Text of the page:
Fairy Tales & Fantasy discussion

Fairytale and fantasy

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message 1: by Prue (new)

Prue I had a comment this week from an agent who said there is no place in contemporary fantasy for the world's oldest fairytale(s). I felt it was an incredibly
ignorant comment to make. What do other fantasy readers/writers feel?

The Stumpwork Robe

message 2: by Rachel (new)

Rachel | 19 comments I agree. Almost all storylines can trace some aspect of their make up to a fairytale beginning. Most authors learned the basics of storytelling from reading the classics. They are what has gone before and thus influence the future, contemporary fantasy. It is complete foolishness to shun something simply because it is old. The very fact that we still know the oldest fairytales is a testament to their worth. If they weren't lost to obscurity, then someone must have seen value in them. Someone of note. :)

message 3: by Prue (new)

Prue How I wish I could copy and paste your opinion, but in the interests of good manners, I feel its best to keep the discussion here and not between me and the agent.
Speaking for myself, my furthest memory is of fairytale and legend and it is probably why I never would have written anything other than fantasy.

message 4: by Rachel (new)

Rachel | 19 comments I loved fairy tales as a child. I read my way through the entire fantasy/fairytale section in every library I had access to as I grew up (we moved a lot). Through their influence, I realized that on the page, anything is possible. I also learned about the importance of our decisions and their effects. I also learned that what mattered in life was what was on the inside, not the outward appearance. Legends and fairytales have had a strong influence on my childhood.

In my oppinion, reading a well-written retelling is more enjoyable simply because it is a retelling. The past life of the story adds to the depth of the new creation.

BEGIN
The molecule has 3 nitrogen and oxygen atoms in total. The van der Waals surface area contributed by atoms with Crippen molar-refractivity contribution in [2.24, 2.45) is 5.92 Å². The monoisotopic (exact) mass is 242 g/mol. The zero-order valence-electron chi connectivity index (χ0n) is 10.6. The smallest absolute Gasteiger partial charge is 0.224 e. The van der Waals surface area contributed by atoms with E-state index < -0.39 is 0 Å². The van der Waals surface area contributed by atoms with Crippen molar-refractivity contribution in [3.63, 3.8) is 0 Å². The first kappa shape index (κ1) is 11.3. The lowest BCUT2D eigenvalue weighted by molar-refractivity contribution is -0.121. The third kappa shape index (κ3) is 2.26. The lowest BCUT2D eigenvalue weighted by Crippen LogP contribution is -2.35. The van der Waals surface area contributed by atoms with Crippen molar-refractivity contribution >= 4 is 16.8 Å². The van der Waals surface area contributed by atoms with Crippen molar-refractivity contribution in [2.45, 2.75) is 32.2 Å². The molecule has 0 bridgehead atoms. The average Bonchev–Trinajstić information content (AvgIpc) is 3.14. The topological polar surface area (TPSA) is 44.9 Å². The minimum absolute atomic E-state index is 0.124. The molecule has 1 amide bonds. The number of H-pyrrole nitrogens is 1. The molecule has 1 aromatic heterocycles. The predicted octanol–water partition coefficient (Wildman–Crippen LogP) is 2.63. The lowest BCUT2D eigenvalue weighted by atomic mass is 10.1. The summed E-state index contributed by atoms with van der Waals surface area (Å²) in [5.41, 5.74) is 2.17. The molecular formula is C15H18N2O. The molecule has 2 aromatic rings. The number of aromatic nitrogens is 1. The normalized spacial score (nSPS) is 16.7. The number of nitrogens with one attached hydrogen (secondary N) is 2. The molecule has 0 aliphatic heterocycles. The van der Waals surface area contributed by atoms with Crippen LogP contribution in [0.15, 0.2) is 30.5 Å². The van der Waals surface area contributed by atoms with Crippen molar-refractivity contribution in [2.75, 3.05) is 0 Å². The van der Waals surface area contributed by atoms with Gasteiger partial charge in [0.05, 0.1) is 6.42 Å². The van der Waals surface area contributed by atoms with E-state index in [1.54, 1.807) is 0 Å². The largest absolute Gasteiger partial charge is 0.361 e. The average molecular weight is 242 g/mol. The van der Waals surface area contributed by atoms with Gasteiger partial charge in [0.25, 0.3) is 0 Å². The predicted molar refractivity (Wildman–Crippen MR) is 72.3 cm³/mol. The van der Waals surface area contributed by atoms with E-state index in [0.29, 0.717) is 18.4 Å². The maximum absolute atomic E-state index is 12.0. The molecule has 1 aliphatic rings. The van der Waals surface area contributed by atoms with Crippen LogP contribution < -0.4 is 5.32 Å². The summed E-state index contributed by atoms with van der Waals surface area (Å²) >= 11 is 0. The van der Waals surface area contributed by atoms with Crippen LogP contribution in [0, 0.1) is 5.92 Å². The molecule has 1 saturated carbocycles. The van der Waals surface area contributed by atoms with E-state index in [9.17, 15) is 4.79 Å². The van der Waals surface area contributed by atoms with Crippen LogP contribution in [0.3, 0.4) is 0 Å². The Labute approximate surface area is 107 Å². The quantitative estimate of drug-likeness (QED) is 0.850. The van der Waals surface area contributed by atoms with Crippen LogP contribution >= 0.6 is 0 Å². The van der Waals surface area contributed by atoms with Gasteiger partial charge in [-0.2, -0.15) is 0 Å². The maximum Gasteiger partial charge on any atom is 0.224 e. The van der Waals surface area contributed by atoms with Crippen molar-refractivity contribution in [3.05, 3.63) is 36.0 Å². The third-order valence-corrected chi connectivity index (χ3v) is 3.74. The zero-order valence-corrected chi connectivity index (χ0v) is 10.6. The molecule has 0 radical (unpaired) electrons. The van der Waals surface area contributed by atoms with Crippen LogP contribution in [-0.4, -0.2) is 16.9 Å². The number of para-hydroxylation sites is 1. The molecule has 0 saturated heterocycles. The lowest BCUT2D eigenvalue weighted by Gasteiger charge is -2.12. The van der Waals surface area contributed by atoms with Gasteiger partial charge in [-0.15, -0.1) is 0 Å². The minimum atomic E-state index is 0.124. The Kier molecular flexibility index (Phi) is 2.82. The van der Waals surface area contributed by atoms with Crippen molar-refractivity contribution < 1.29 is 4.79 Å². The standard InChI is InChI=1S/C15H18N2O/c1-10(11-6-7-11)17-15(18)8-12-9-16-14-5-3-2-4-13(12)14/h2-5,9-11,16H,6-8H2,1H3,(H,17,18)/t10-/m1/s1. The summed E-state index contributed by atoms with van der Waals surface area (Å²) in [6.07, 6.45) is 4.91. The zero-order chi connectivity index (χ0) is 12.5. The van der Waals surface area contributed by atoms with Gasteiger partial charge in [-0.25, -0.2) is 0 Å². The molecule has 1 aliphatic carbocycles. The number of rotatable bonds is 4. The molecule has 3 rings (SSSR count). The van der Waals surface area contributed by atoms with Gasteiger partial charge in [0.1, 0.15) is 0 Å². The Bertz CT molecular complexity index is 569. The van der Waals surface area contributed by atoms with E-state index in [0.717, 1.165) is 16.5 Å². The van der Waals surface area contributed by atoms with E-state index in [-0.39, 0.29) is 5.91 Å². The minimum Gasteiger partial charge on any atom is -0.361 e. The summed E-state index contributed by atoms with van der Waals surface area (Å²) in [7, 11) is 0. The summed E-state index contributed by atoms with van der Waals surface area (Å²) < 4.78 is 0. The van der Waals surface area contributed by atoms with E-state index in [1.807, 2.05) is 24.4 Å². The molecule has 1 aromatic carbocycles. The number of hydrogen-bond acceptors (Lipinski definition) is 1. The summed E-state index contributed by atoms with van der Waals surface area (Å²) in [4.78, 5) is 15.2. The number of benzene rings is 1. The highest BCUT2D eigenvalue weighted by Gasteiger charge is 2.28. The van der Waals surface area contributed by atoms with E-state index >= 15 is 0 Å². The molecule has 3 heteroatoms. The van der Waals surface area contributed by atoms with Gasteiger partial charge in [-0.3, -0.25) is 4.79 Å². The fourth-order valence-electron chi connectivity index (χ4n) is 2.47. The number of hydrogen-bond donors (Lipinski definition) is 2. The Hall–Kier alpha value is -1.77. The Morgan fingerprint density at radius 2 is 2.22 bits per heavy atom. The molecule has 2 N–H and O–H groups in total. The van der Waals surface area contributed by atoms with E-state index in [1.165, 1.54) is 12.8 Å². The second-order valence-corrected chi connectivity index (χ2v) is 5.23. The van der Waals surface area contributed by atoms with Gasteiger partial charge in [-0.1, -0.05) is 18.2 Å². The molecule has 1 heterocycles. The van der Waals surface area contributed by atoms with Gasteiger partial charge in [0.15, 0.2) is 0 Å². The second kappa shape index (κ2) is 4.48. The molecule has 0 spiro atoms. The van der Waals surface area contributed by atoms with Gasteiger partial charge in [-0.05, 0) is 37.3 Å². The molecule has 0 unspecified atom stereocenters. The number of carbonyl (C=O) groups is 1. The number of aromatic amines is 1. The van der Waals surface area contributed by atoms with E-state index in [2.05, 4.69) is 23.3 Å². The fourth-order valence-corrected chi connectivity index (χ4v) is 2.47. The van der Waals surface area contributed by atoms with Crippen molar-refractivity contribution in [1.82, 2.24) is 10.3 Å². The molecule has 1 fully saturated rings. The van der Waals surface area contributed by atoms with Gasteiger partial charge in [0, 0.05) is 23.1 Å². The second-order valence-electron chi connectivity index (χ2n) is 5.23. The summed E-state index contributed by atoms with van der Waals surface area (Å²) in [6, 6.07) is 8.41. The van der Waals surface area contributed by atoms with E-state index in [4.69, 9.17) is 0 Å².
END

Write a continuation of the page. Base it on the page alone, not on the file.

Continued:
message 5: by Prue (new)

Prue I remember as a child, being shown pictures by a fourth grade teacher, of rabbits and squirrels and other forest animals in a lamp-lit copse with fairies, gnomes and elves surrounding them. We were asked to write a composition and I remember my heart beat that little bit faster as I thought of all the fairytales I had been told and all that I had read and I just let my pen (inkwell and pen in the 1950's) fly with my own rendition. This same teacher, a Mrs.Thorn, would show us different pictures each week and each week, I would write another fairytale story. It is my absolute strongest memory of primary school.
I agree Rachel, if the re-telling is well-written, it is a marvellous extension of a past legend. It enables the legend to move on and on through generations.

I said somewhere else, that I believe the spoken word, the bard telling heroic tales of dragonslayers and sleeping princesses, gold rings and djinnies was the forerunner to fairytale in the written form, whereby in our most contemporary time we now have the genre of fantasy . . . writers who 1000 years ago would have been travelling bards and troubadours.
When one thinks about it, it is an extraordinary legacy, isn't it? Which brings me back to my unenunciated question . . . how can that afore-mentioned agent not recognise this legacy and accept that fairytale will always have its place in fantasy?